Frescoes, mosaics in Hagia Sophia of Trabzon to be revealed

Frescoes, mosaics in Hagia Sophia of Trabzon to be revealed

TRABZON – Doğan News Agency
Frescoes, mosaics in Hagia Sophia of Trabzon to be revealed

A church converted into a mosque in the Black Sea province of Trabzon will be renovated to reveal the frescoes and mosaics covered behind wooden shutters.

The move is part of efforts undertaken by authorities to increase the number of sites local and foreign tourists can visit in the province.

Trabzon Provincial Director of Culture and Tourism Ali Ayvazoğlu said the works to be undertaken at the Hagia Sophia Mosque will be very similar to the ongoing restoration works in the Fatih Mosque, whose newly discovered ancient floor mosaics are covered with glass.

“The restoration of the Fatih Mosque [in Trabzon] is about to be completed. It will be open [for visits] in a couple of months. The [1,600-year-old] mosaics on its floor have been unearthed. The regional directorate for foundations was going to cover them [mosaics] with a wooden structure, but we proposed for them to be covered in glass. We said, ‘Let us acquire one more place for our visitors [to the province] to visit and see the mosaics’… The same will also happen in Hagia Sophia,” Ayvazoğlu said.

“The structure we see right now in Hagia Sophia will change. The wooden structure there will be removed. That place will be completely covered with glass,” Ayvazoğlu said, adding that the place where prayers are currently performed will be opened for tourist visitation, with another space allocated for worshipping.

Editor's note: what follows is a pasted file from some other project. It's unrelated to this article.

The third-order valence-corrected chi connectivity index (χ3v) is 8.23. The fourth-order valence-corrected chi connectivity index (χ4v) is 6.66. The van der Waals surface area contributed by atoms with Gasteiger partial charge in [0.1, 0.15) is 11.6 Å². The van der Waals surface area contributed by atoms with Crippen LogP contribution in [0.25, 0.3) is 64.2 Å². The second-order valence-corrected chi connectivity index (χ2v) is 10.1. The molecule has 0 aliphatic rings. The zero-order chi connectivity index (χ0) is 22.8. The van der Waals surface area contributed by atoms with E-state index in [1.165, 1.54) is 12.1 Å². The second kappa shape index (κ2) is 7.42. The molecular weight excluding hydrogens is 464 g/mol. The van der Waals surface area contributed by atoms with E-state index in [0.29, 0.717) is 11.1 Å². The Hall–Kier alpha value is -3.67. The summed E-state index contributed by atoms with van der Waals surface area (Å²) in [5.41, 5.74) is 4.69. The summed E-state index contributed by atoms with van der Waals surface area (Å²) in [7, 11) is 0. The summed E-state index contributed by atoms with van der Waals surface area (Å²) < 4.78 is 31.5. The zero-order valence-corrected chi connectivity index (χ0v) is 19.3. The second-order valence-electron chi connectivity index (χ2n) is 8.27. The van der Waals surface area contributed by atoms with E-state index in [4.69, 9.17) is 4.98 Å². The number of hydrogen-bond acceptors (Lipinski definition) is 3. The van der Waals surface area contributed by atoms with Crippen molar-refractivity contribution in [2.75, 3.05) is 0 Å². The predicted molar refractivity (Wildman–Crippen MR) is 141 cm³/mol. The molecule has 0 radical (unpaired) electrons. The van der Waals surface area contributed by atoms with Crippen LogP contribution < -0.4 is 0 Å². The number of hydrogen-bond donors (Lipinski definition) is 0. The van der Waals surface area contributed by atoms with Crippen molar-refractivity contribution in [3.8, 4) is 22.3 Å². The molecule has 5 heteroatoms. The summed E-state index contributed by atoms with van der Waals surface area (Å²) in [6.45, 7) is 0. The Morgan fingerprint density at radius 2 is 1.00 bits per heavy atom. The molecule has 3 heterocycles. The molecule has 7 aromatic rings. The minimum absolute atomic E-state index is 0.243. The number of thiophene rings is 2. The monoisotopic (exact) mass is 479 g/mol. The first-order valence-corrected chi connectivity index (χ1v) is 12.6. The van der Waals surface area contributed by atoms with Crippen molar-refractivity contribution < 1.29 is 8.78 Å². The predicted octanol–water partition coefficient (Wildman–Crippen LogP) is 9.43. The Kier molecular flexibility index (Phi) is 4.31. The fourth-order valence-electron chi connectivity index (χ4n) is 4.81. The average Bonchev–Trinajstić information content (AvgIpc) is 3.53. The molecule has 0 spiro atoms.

The Hagia Sophia Mosque in Trabzon was originally built as a church in the 13th century but was converted into a mosque after the conquest of the city by the Ottoman Empire in 1461. Serving as a mosque for centuries, the building was reopened as a museum in 1964 after undergoing restoration and was transferred to the Culture and Tourism Ministry. It was retransferred to the Trabzon Regional Directorate of Foundations through a court decision and reopened for Muslim worship in July 2013.

The shop owners around the mosque complain about the fall in the number of foreign tourists especially after the Hagia Sophia was converted to a mosque.

One of these local shop owners said the place would receive a lot of tourists before 2013 when it was a museum.

“Our sales were good as well. When this place was converted to a mosque, tourists stopped coming. This was also an address for tour buses. If this place is converted into a museum again, the number of visitors coming to our province will increase,” Sonat Kaynar said.

Another shop owner, Muhammet Demeli, said when it was decided for the Hagia Sophia to be turned into a mosque, no local opinion, including theirs, was taken.

“Is it better now? We have to discuss this. I have been a shop owner here for the last 31 years. Before, at least 50 tour buses would come here. Now, only domestic tourists come here, but would it be bad if foreign tourists also came? Since its conversion into a mosque, foreign tourists are not coming. There is still interest from domestic tourists, but we have lost the interest of foreign tourists,” Demeli said.